As a PhD student, I’m keen to discover the latest academic research, which often happens at conferences. Although my main area of research is within marketing, my specialist area is social media. This year I stumbled over the ACM Conference on Hypertext and Social Media.
In case, like me, you didn’t know, the ACM (Association of Computing Machinery) is a major international organisation focused on ‘Advancing Computing as a Science & Profession’. Their members include Vint Cerf, Sir Tim Berners-Lee and many of the computing great and good. They hold 170 conferences a year and have 37 Special Interest Groups, including Hypertext and Social Media.
They also have a Digital Library that contains a wealth of significant academic articles about fake news, analysing Twitter data, bots and big data, privacy and artificial intelligence, as well as every aspect of applied computing and IT you could imagine.
The ACM Conference on Hypertext and Social Media took place over 5 days in Prague at the historical Charles University, chaired by Dr Peter Dolog from Aalborg University, Denmark and Professor Peter Vojtas from Charles University, Prague, Czech Republic. The event is partly sponsored by SIGWEB and their representative Professor Ethan Munson explained how SIGWEB was a valuable source of information with the latest academic content on all aspects hypermedia.
Hypertext is a medium (words, images, sound) that contains links. The whole concept of the WWW was built around hypertext – documents that link from one place to another. If you remove hypertext, you end up in a silo that may not contain the real information needed.
On a related note, another key area is the concept of the semantic web; this was part of Tim Berners-Lee’s original vision for the web and it’s about how data in web pages is structured and how it can be read by computers.
The first keynote at the ACM Conference on Hypertext and Social Media was delivered by Peter Mika of Schibsted who shared his findings on What happened to the Semantic Web?’ Peter provided an overview and explained that back in 2001, Scientific American popularised the semantic web and in the land of search, semantic has grown, partly with rich snippets from Google, Yahoo and Bing. This was closely followed by Pinterest’s rich pins and Facebook’s open graph – it’s all intended to be part of a semantic web.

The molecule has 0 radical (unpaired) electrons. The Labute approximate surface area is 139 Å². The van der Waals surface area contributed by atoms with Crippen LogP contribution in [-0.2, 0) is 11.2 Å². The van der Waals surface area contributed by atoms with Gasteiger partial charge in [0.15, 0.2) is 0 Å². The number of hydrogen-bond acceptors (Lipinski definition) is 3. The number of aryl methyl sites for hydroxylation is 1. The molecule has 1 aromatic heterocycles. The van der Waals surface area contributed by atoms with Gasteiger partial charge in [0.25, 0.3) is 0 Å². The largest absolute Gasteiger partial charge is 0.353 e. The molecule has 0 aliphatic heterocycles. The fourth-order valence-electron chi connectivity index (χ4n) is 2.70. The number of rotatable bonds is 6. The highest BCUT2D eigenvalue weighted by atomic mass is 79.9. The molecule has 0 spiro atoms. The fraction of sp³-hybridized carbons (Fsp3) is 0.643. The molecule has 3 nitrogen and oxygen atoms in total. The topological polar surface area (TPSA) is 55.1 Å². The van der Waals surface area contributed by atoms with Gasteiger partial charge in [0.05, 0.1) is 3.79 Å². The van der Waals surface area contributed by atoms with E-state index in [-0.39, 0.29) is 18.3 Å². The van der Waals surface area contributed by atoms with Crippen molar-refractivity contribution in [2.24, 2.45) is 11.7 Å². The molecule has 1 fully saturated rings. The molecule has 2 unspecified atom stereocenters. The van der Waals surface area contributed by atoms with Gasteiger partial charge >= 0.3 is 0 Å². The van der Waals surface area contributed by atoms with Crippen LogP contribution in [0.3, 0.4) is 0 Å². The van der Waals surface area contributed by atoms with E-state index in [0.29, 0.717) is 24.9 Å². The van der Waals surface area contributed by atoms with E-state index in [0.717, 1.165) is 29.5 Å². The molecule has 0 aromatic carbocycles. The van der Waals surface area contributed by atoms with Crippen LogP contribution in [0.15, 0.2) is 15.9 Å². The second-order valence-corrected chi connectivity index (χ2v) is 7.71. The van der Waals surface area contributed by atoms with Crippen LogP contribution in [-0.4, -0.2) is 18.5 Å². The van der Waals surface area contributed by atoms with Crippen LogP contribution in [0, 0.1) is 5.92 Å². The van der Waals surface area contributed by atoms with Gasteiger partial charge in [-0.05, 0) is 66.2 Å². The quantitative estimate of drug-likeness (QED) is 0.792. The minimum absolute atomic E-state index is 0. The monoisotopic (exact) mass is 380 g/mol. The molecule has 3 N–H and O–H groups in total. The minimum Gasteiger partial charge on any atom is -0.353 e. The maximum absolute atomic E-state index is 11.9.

The issue at the moment is that there are fewer standards, so everyone’s opting for their own system, rather than an open method across all platforms and the result is that web search has become more complex. How many times have you searched for something online, only to find a whole bundle of irrelevant material? This has led to a new area of research ‘semantic search’. The aim is to study retrieval methods where the user intent and resources are represented in a semantic representation, so you’re more likely to get better search results. This is where knowledge graphs appear. Relevant information is linked and used in the search results. So if I search for ‘Bloomingdales New York opening hours’, I’m more likely to get what I was looking for, rather than reviews of the department store. It’s also about how web engineers construct websites to ensure that any possible search data is labelled and tagged correctly.
We wrote about Knowledge Graphs in 2012 and the challenge is that knowledge graphs are private not public – so we have no real opportunity to add to them, other than to edit, as we wrote about in 2016.
One of my interests is social media and the growth of these social networks has led to a more siloed-approach. If I’m in Facebook, I search for content from friends and family and may even read movie reviews, vacation stories and more. The key is that I do all this within one ecosystem, Facebook, rather than crawling across the world wide web, from site to site.